In the final part of our series, new and innovative designs illustrate the trend towards transformative and flexible furniture. Something, according to Marcus Field, the Nineties generation needs
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The Independent Culture
If you want to identify the Zeitgeist of the Nineties, look no further than furniture. While 10 years ago pieces at the design end of the market were all twiddly metal and baroque, for the IKEA generation furniture is fresh and flexible, attributes which reflect our more diverse and demanding lifestyles.

"This is a time of great optimism in Britain," says Craig Allen, buying manager for The Conran Shop. "It is more Europeanised, and for the generation of people who were educated in the Eighties, there's no way they want to be in merry-old-England-style houses."

Instead, the urban chic and knowing townies are once again knocking their rooms through and filling them with what the organisers of this year's Milan Furniture Fair (the equivalent of the Paris catwalk for chairs) identified as "democratic products ... furniture, lamps and fittings which respect the new relationships between men and women, parents and children and people from different races, cultures living together." But if this new liberal mood has really been translated into furniture, how does it look?

Just on the border of Clerkenwell, home to some of London's coolest creative talents, is MY 022, the catchily titled showroom of the celebrated young designer Michael Young. Sca-ttered around the floor are a bunch of brightly coloured "Smarties", the neoprene-covered cushions he sells as seats. "I'm a floor-sitter myself," says Young, "and they're an alternative to chairs. But they do demand a certain amount of space and you couldn't put them on a chintzy carpet." Other furniture in the super-low, super-laid-back Michael Young range includes his new "Fly" sofa. "But I don't care about questioning what furniture is," shrugs the designer. "I just want people to think, `hey, I could sit on that'."

This casual, non-dictatorial app-roach to products is also present in the latest work of Tom Dixon, one of Britain's best-known makers of fashion furniture. Where in the late Eighties he was renowned as a leading exponent of welded salvage, his new piece is in the coolest rotation-moulded plastic. Call-ed "Jack", after the eponymous children's game from which it also takes its form, the piece is described by its maker as a "sitting, lighting, stacking kind of thing." Each "Jack" is fitted with a light bulb giving it a soft glow, and the units can be stacked up in the corner of a room to form a lighting tower. "Then, when you've got your friends around you can take down your light and sit on it," says Dixon. Its plastic form is surprisingly comfortable, "you soon forget you're sitting on something ridiculous," he adds. With an optional circle of glass on top, "Jack" also makes the illuminated base of a coffee table. Take the top off again and it's durable enough to kick around a loft apartment.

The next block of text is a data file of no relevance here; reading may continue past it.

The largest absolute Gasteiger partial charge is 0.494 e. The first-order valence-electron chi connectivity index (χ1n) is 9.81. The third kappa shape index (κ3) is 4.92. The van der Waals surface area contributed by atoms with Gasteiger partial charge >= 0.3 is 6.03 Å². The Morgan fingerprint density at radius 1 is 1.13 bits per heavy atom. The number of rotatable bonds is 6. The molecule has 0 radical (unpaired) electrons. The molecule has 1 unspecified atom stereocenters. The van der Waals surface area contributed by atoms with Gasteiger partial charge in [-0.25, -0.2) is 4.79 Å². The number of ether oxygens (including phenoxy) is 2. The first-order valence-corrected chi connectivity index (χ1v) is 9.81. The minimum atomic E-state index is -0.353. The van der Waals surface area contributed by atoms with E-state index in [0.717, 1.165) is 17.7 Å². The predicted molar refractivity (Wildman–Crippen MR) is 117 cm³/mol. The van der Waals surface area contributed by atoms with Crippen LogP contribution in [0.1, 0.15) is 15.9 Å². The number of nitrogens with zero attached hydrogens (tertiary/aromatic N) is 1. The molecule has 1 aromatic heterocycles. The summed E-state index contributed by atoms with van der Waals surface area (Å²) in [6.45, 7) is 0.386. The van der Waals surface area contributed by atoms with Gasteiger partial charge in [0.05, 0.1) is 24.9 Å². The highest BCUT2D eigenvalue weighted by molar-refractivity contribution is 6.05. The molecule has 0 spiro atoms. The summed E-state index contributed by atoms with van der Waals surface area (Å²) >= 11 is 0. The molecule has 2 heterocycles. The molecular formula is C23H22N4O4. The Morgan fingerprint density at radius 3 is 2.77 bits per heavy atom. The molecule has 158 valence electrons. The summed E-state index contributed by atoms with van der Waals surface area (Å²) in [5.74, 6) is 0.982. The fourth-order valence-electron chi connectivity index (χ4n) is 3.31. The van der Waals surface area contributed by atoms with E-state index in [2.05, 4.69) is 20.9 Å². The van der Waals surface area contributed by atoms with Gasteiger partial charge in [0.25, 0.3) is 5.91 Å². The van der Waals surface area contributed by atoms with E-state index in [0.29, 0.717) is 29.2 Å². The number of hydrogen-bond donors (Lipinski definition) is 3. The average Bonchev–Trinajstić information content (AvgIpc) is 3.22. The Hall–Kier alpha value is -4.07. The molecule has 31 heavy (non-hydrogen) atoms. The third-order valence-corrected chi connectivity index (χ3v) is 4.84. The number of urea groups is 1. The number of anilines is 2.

As an example of the multifunctional tradition in manufactured modern furniture - a lineage which can be traced back through post-war Italian designers like Joe Colombo to the Modern Movement, and further to the ingenious inventions of the 1851 Great Exhibition - "Jack" marks the shift away from conventional solutions like sofas and chairs and a renewed quest for innovations. But what differentiates these pieces from their more complicated forebears is that they are simple and unequivocal in both use and form. "If `Jack' had loads of mechanisms to transform it, people probably wouldn't use it for more than one thing," says Dixon. "You don't have to do a great deal to make it into something else."

This demand for flexibility in contemporary furniture reflects the unpredictability of modern life. Via-duct, a leading showroom and supplier in this field, recently introduced the "Four Times Table" which seats two for everyday use but which can roll out to seat 12 or 14. "The market is for the busy couple who suddenly remember they have lots of people coming to dinner," says Viaduct director, James Mair. "The second table can be rolled out on castors from under the first to make it bigger, or they can be used as two separate tables."